CITY HALL – North St. Louis residents are once again complaining about the lack of lawn and brush upkeep on the city’s Land Reutilization Authority properties.
The city cuts the grass twice a year – once, April through June, then again July through October – according to Alan Jankowski, commissioner of Forestry, in an interview earlier this year.
Koran Addo, director of communications for the office of the mayor, fielded questions from The NorthSider last Wednesday and said Jankowski too would be available for an interview.
“It comes down to money and manpower,” was Addo’s answer to why the Forestry division cuts the city’s properties only twice year.
“Nobody wants to work in the summer when it’s hot outside,” Addo said, also pointing to a lack of equipment and the high number of vacant lots.
He offered the city’s job hotline number and website. Respectively, they are: 314-622-4308 and stlouis-mo.gov/jobs.
On Monday, Noe Gonzalez, Mayor Lyda Krewson’s liaison to the Board of Aldermen, called The NorthSider, saying that Jankowski was out of town. In a subsequent, agreed-upon email statement, Gonzalez wrote:
“Currently, the City is on its third cut rotation of the year for lots with buildings, and the commissioner of forestry anticipates that we will begin a fourth rotation by the end of the cutting season.”
He also said the city was on its fifth cut rotation of the year for vacant lots.
That’s good news to residents such as Annette Summers. However, she said she found it hard to believe that it was difficult for the city to hire people to work in the Forestry department.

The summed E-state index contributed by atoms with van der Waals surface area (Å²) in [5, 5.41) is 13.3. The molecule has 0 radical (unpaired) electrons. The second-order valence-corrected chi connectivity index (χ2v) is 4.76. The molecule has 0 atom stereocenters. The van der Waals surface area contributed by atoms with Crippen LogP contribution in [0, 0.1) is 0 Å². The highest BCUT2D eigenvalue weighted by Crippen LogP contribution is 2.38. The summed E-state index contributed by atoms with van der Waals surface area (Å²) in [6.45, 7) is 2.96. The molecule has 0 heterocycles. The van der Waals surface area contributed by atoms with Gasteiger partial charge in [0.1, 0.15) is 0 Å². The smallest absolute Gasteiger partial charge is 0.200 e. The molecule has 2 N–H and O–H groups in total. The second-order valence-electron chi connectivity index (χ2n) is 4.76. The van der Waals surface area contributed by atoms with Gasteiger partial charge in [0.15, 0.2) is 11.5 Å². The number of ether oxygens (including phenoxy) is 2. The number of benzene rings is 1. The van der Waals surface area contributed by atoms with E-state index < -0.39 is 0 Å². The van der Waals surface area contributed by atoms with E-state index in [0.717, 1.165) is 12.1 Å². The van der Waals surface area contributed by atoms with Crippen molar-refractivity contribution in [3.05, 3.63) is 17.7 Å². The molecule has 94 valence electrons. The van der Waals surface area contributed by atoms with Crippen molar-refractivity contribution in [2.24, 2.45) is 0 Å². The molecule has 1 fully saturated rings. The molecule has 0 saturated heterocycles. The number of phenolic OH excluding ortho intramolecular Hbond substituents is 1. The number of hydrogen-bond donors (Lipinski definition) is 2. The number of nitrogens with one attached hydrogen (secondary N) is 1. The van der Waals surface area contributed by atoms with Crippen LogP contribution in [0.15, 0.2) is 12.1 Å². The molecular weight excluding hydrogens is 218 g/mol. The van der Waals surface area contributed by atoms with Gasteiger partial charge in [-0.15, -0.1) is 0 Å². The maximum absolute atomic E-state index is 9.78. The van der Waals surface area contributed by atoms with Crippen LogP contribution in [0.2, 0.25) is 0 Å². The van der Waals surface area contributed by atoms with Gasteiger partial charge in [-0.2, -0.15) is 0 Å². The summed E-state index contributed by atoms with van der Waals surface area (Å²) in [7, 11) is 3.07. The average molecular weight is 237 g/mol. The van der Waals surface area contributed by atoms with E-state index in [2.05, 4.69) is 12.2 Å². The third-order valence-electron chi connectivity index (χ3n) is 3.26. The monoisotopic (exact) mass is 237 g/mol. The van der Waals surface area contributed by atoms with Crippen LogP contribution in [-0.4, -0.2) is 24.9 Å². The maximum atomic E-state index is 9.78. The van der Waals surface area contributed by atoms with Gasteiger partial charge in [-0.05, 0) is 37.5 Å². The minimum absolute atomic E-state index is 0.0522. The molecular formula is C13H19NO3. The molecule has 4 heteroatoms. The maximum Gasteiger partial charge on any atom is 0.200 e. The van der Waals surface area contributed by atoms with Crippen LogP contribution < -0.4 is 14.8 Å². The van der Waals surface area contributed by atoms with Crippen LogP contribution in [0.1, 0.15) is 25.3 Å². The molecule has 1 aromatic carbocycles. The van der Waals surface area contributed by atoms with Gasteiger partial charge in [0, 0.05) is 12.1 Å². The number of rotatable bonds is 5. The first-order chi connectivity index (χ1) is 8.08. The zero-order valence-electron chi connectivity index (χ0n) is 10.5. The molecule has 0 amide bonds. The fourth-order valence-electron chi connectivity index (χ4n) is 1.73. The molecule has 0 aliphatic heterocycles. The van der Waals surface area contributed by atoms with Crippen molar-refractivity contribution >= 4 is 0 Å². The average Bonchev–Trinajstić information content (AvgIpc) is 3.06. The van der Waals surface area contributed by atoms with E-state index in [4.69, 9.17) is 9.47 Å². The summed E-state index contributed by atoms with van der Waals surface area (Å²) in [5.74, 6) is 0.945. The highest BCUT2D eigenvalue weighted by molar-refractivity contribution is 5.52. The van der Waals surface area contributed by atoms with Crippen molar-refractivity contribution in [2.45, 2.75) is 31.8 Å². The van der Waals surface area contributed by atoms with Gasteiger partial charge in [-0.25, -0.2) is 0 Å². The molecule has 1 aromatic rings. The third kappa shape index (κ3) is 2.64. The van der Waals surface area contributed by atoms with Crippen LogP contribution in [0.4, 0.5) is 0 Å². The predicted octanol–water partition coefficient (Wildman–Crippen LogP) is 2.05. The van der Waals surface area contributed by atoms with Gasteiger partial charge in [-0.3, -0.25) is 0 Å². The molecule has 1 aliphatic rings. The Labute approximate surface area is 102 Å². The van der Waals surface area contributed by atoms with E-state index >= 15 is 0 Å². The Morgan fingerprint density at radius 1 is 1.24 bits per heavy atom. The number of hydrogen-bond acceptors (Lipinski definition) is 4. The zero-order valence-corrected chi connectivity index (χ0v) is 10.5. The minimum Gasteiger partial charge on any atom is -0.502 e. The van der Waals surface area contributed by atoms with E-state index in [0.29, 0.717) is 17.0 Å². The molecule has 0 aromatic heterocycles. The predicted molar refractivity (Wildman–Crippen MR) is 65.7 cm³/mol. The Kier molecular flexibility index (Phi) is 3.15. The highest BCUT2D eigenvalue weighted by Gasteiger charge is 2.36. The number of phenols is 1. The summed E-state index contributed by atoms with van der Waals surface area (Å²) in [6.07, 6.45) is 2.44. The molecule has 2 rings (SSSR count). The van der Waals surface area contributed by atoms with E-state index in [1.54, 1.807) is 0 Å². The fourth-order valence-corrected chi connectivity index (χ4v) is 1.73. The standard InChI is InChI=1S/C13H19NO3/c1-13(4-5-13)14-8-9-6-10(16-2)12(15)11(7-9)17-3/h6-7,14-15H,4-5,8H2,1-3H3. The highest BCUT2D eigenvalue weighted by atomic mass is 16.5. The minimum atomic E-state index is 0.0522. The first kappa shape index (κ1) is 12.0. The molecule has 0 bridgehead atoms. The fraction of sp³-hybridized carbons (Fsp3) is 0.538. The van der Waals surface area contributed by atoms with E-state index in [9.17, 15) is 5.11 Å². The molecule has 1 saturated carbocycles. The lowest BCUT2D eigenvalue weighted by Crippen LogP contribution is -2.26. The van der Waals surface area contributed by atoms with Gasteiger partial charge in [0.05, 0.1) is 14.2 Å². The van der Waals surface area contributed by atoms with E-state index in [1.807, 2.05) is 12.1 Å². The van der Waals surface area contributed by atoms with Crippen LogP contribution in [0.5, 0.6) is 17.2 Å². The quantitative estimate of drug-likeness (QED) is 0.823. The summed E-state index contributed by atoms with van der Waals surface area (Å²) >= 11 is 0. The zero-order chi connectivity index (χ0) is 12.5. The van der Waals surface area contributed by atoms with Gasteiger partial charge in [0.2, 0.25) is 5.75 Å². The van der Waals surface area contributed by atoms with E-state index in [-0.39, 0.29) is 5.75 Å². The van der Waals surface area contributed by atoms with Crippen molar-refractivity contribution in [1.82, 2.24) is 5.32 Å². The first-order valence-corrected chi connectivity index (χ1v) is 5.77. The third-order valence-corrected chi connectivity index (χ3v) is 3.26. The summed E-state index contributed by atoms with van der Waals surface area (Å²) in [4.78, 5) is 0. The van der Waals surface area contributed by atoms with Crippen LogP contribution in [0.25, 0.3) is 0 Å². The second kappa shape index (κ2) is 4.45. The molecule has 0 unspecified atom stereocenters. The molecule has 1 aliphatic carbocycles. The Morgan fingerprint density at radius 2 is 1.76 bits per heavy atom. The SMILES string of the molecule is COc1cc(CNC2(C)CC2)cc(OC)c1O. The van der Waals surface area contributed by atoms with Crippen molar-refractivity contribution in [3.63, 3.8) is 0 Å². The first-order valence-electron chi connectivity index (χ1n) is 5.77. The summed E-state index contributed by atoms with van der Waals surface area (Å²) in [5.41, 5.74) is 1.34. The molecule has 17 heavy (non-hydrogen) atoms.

“A lot of people out here need jobs,” she said, suggesting that the city hire ex-offenders.
Another city resident, Wesley Grant, suggested that the city make the Forestry crew positions year-round.
“They have the money now,” he said referring to the city’s 2018 budget surplus, upwards of $20 million.
Grant said he had been cutting the LRA property next to his well-manicured lawn for at least seven years.
Now, he said, he is tired of cutting and is moving.
“It’s embarrassing. I have parties and gatherings, but I have to go next door and cut the grass first,” he said.
The lot next to Summers is too large for her to cut, she said, but she cuts the yards of elderly neighbors, explaining that otherwise the city would fine them.
“They [the city] let their properties get as high as they want to, but they fine us if ours get too high [above seven inches],” she said, adding that she didn’t think that was fair.
Grant said that even after city crews cut the grass on the property next to his house, he had to complete it because it was, allegedly, such a poor job.
“We have to complete the cut – they just knock it down; they cut it, but don’t rake it, and we get tired of raking it. It’s ridiculous,” Grant said.
Forestry crews cut the yard next door to him last week. He suggested that this reporter walk around the side and rear of the LRA property. The perusal revealed uncut and unsightly high grass and shrubbery.
Residents can report high grass and weeds to the city by calling 314-622-4800.